01-03-2012, 09:37 AM   #5
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Yamanobori>> Thanks for that, I had a feeling there would be a straight forward mathematical relation.

I am really doing the typical plan for your next purchase sort of thing, even though I am a beginner and a few years away from the thousands of dollars a Mamiya set-up would seem to be demanding. You guys are definitely right about them holding value. It also seems there is a general consensus that the Mamiya 6 or 7 is a brilliant camera.

For myself, I really enjoy film and am focusing entirely on black and white at the moment. I don't really see this changing over the years and have already made some inquiries into the use of a darkroom at my school. As such digital is not really my thing. Also, I enjoy landscapes, cityscapes and architecture. I occasionally go backpacking, so I will be taking my new hobby with me. I have little interest in shooting people or studio work.

The Mamiya 6 or 7 seems to fit the bill nicely, but is there a Pentax medium-format that has the same portability and low(er) weight? Are the Pentax lenses for medium format of comparable quality?
01-03-2012, 09:50 AM   #6
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No Pentax Medium format could be termed compact (or lower weight by mamya RF standards)
Aside from the Mamitya 6 abnd 7 there is also the mamiya press series (23 and Super 23) which precede the 6/7. the can tkae 6x7 and 6x9 backs as well as 6x9 sheet film backs. they also have some tilt shift functionality with the cut film backs.they are a lot older and will likely need service when you find them (mine did)
super 23



Aside from that there are also a number of very capable Medium format RF from Fuji shooting from 645 to 6x12

and then there is the Bronica RF645 also a great camera (though the standard shooting orientation is portrait not landscape mode)
01-03-2012, 09:51 AM   #7
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The Mamiya 6 is a medium format camera and produces an approximate square 6x6 cm image projected on 120 roll film. Mamiya also makes the 7/7II which is a 6x7 format. I have the M7II and its a fine camera but rangefinders have advantages and disadvantages too. They make for a good street and backpacking camera.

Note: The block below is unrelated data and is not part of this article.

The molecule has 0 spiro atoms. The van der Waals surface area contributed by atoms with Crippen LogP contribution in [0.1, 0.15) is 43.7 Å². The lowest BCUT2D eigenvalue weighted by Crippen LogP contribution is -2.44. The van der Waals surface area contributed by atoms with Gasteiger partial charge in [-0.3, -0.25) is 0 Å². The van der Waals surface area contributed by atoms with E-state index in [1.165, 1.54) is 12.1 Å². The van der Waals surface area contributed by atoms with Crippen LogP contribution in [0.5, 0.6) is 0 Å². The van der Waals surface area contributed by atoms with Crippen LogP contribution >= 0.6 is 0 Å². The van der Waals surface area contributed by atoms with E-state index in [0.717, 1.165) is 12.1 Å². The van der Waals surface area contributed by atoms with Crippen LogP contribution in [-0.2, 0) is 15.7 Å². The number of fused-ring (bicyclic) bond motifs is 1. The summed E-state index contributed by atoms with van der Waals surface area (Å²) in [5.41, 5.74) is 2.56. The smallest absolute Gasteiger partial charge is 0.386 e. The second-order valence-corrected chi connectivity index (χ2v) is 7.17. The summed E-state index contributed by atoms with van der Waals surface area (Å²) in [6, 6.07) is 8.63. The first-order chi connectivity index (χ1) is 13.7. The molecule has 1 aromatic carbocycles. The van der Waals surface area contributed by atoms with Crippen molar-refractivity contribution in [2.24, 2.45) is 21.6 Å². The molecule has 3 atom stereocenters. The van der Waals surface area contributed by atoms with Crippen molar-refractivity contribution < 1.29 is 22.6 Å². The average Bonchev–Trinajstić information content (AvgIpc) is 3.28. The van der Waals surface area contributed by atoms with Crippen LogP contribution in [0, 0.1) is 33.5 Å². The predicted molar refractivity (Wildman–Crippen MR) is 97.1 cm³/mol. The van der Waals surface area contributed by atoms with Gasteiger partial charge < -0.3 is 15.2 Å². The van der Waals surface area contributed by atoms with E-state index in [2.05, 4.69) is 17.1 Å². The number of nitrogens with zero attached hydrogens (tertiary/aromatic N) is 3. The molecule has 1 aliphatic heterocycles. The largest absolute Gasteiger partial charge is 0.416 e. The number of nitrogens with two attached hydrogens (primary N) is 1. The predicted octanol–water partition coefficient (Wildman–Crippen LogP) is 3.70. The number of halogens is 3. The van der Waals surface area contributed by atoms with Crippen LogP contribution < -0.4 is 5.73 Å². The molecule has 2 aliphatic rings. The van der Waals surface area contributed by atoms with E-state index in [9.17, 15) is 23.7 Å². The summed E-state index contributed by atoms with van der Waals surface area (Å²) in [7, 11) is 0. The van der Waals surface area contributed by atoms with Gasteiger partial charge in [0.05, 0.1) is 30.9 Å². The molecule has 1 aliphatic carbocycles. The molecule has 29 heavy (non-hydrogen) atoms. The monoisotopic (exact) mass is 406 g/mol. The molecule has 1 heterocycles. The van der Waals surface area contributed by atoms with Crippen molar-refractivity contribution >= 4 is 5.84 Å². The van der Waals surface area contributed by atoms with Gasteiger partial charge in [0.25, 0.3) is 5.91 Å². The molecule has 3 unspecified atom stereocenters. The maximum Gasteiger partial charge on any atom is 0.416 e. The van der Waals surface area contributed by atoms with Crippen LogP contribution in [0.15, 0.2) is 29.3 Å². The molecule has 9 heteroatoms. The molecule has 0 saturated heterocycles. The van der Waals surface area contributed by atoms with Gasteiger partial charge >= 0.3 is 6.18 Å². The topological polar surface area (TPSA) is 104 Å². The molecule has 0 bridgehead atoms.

Yes, with film, size matters when it comes to image and tone quality.
01-03-2012, 10:02 AM   #8
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I'd go with the Pentax 67II and its superb lenses. Mamiya has great lenses, too, no question about that, but the Mamiya 7 with its standard 80mm still is quite expensive (1000+ Euros) whereas you can get the 67II body for around 500 to 600 Euros, add the 55-100 zoom to it and you have a great system. Heavy but, to my knowledge, better for landscape than the M7 which is, tuco said it, more of a street cam to me.

Ian Cameron uses (or used to use) the 67II and the zoom. Terrific pics.

01-03-2012, 10:23 AM   #9
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QuoteOriginally posted by David-C Quote
The Mamiya 6 or 7 seems to fit the bill nicely, but is there a Pentax medium-format that has the same portability and low(er) weight? Are the Pentax lenses for medium format of comparable quality?
The Mamiya 6/7 is probably the lightest medium-format camera you can get (the Pentax 67 is a tank). And the 6's collapsing mount, makes it one of the most portable. A Bronica 645RF might be smaller and a brilliant camera with the quirk that the camera held horizontally will make vertical images. You can also look at Fuji's 6x4.5, 6x8, and 6x9 rangefinders, but the lenses are fixed.